Darlene Corbett, speaker, therapist, success coach, and author of Stop Depriving The World of You: A Guide For Getting Unstuck, agrees. “A good friend will go 150% to be there for you,” she tells Bustle. “Life is not always easy and fun, but a good friend will be available.”


They Accept You As You Are

You’re probably comfortable around your good friends because you can be yourself around them; with others, you may put up more of a front or feel less comfortable. “A good friend is someone who will unconditionally accept you as you are, but will never be afraid to tell you the unpleasant truth of a situation or your behavior,” Lisa Orban, author of It’ll Feel Better When It Quits Hurting, tells Bustle. “They are the mirror that keeps your life in focus when you’ve lost perspective.”

Corbett adds lack of judgment is a quality of a good friend. “Unless your friend commits an egregious crime, you should not judge them,” she says. “None of us leave this earth unscathed from doing something we would rather forget.”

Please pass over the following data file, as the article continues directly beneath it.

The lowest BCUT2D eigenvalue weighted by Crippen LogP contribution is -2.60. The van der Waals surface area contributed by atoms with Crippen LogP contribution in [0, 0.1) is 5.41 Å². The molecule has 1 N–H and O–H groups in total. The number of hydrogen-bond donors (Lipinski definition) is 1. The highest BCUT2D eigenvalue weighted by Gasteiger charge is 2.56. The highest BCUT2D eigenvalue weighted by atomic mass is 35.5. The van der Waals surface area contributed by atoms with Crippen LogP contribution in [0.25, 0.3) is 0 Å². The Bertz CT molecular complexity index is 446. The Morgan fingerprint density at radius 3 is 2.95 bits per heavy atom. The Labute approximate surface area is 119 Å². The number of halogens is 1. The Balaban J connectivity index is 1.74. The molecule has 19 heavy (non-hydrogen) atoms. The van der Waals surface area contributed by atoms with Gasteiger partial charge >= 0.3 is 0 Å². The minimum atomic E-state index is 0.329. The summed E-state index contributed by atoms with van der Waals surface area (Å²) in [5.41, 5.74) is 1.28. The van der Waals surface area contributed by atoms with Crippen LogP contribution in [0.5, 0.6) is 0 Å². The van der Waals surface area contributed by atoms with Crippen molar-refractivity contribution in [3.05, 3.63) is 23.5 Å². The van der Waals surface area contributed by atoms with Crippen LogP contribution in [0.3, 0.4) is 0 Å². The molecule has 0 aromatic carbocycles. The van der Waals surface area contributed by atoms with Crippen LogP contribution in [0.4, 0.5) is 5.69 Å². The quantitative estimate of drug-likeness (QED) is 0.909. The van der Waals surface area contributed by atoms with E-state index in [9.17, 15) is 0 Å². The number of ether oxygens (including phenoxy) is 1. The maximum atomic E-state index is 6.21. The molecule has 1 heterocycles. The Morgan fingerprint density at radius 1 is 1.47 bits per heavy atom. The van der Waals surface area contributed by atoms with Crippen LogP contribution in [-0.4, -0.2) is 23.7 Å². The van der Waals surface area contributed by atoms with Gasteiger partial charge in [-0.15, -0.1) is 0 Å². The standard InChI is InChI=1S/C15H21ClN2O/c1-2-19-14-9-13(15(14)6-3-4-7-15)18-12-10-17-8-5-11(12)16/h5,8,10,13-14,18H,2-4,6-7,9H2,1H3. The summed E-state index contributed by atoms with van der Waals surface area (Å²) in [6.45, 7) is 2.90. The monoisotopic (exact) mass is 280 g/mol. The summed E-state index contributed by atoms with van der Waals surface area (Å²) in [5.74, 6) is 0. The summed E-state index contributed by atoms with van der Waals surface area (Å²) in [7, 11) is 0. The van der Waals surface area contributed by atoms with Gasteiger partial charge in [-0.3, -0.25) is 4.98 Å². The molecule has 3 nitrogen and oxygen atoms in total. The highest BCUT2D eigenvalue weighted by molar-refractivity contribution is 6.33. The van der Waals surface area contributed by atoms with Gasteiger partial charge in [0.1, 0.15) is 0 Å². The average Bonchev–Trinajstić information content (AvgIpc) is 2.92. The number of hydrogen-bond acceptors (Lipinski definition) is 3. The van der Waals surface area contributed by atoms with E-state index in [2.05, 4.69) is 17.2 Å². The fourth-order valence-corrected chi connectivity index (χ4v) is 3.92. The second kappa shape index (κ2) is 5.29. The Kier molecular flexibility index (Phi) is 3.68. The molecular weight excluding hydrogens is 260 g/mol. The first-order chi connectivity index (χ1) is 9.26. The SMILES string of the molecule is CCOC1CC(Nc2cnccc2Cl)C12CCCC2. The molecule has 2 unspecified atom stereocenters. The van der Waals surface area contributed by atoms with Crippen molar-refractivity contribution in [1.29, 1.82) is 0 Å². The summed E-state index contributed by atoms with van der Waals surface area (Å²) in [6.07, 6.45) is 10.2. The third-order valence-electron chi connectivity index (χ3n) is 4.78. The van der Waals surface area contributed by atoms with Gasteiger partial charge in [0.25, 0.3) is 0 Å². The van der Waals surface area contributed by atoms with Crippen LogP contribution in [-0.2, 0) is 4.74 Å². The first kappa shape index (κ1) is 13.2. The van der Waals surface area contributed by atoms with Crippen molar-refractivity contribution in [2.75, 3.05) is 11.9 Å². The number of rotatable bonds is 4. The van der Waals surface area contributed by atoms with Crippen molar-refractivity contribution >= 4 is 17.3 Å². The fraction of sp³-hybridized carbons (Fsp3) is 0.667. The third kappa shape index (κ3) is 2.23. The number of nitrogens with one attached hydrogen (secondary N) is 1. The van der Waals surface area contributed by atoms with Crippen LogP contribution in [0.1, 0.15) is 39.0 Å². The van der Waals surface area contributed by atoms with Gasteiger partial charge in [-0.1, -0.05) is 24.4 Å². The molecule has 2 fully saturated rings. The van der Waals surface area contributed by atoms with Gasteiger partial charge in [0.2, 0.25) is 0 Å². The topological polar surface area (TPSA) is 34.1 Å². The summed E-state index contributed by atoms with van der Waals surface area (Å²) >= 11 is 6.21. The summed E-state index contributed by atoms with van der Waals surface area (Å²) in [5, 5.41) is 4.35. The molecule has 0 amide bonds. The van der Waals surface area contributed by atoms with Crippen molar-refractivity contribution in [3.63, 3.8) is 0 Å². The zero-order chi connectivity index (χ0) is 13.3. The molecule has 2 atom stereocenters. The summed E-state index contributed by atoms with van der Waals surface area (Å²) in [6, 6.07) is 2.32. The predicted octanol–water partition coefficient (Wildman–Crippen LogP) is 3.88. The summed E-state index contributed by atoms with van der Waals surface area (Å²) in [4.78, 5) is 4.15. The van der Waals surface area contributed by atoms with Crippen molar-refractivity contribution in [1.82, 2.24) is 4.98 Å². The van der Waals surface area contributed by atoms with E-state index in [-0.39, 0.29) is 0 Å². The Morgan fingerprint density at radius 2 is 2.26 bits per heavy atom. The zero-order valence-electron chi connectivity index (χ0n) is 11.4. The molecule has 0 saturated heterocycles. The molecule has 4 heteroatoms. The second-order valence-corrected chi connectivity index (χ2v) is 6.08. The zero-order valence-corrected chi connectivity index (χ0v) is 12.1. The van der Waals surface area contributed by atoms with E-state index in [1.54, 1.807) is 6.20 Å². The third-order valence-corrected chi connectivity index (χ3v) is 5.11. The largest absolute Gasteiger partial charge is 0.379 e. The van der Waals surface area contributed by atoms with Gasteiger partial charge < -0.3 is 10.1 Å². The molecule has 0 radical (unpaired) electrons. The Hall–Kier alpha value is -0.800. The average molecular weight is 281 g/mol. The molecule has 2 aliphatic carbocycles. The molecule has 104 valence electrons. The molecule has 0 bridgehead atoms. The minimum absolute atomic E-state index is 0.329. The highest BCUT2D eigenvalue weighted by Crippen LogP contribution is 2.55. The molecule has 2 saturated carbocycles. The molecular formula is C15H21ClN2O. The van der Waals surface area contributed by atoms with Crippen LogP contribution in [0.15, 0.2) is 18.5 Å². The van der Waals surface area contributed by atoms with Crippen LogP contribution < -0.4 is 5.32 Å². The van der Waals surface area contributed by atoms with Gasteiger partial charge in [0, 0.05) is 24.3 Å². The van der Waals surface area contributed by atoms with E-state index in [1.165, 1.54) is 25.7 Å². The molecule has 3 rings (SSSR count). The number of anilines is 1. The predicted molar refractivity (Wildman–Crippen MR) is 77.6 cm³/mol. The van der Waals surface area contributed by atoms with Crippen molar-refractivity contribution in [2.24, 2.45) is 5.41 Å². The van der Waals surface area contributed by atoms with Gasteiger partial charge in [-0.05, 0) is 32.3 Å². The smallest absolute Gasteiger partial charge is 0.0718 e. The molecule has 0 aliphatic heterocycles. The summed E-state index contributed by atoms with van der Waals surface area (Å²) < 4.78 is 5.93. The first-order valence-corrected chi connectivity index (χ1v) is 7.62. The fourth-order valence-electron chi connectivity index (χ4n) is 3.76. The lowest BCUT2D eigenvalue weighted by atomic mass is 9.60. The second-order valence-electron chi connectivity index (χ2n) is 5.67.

They Actively Listen

While any friend may listen to what you have to say, a great friend actively listens and engages with you. “A good friend ... asks questions and truly listens to the answers,” Susan MacTavish Best, friendship expert and founder of lifestyle site Living MacTavish, tells Bustle.

Dating and relationship coach Varsha Mathur thinks so, too. “A good friend listens and shuts up,” she tells Bustle. “They’re a sounding board rather than a coach, and [they] won’t give you advice when all you’re looking for is someone to listen.”


They’re Emotionally Available

Just like a romantic partner should be emotionally available, good friends should be, too. “They make us feel heard and acknowledge us and our points of view,” Dr. Gruman says. “We feel listened to and appreciated as opposed to ignored or dismissed.” As a result, he says, this allows you to share your life with each other and feel connected, both of which combat loneliness and help you weather distressing circumstances. Even if your best friend doesn’t live nearby, you still maintain a close relationship with them.


They Have Similar Interests


Chances are, you and your good friends are a good fit because you have several things in common. “They are similar to us in terms of values, beliefs, and views about things that matter to us,” Dr. Gruman says. “Because our personalities and opinions are similar, it gives us a sense of belonging, which satisfies the fundamental human need to feel connected to others — we feel united, togetherness, and a sense of belonging.”


They Show Up During Tough Times